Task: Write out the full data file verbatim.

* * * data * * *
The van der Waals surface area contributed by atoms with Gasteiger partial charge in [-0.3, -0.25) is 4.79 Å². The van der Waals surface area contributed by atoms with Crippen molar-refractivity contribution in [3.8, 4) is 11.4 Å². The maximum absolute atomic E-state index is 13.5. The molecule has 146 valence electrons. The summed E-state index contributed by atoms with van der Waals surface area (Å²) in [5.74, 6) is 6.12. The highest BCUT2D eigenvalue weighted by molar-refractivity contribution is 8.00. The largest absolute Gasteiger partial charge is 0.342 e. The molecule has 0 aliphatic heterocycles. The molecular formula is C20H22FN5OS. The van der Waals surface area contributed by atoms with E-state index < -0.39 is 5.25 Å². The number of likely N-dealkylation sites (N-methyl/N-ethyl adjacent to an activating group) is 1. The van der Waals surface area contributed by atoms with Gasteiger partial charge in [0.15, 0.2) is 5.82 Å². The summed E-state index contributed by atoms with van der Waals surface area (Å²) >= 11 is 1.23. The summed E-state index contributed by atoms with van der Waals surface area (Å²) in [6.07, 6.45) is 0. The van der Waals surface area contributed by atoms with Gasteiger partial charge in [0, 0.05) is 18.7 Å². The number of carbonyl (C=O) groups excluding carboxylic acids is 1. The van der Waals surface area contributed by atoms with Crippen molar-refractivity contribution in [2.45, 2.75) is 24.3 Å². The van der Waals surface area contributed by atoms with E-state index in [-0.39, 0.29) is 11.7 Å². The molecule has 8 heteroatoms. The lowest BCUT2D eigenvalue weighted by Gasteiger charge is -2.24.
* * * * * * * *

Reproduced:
The van der Waals surface area contributed by atoms with Gasteiger partial charge in [-0.3, -0.25) is 4.79 Å². The van der Waals surface area contributed by atoms with Crippen molar-refractivity contribution in [3.8, 4) is 11.4 Å². The maximum absolute atomic E-state index is 13.5. The molecule has 146 valence electrons. The summed E-state index contributed by atoms with van der Waals surface area (Å²) in [5.74, 6) is 6.12. The highest BCUT2D eigenvalue weighted by molar-refractivity contribution is 8.00. The largest absolute Gasteiger partial charge is 0.342 e. The molecule has 0 aliphatic heterocycles. The molecular formula is C20H22FN5OS. The van der Waals surface area contributed by atoms with E-state index < -0.39 is 5.25 Å². The number of likely N-dealkylation sites (N-methyl/N-ethyl adjacent to an activating group) is 1. The van der Waals surface area contributed by atoms with Gasteiger partial charge in [0.15, 0.2) is 5.82 Å². The summed E-state index contributed by atoms with van der Waals surface area (Å²) >= 11 is 1.23. The summed E-state index contributed by atoms with van der Waals surface area (Å²) in [6.07, 6.45) is 0. The van der Waals surface area contributed by atoms with Gasteiger partial charge in [0, 0.05) is 18.7 Å². The number of carbonyl (C=O) groups excluding carboxylic acids is 1. The van der Waals surface area contributed by atoms with Crippen molar-refractivity contribution in [2.45, 2.75) is 24.3 Å². The van der Waals surface area contributed by atoms with E-state index in [-0.39, 0.29) is 11.7 Å². The molecule has 8 heteroatoms. The lowest BCUT2D eigenvalue weighted by Gasteiger charge is -2.24.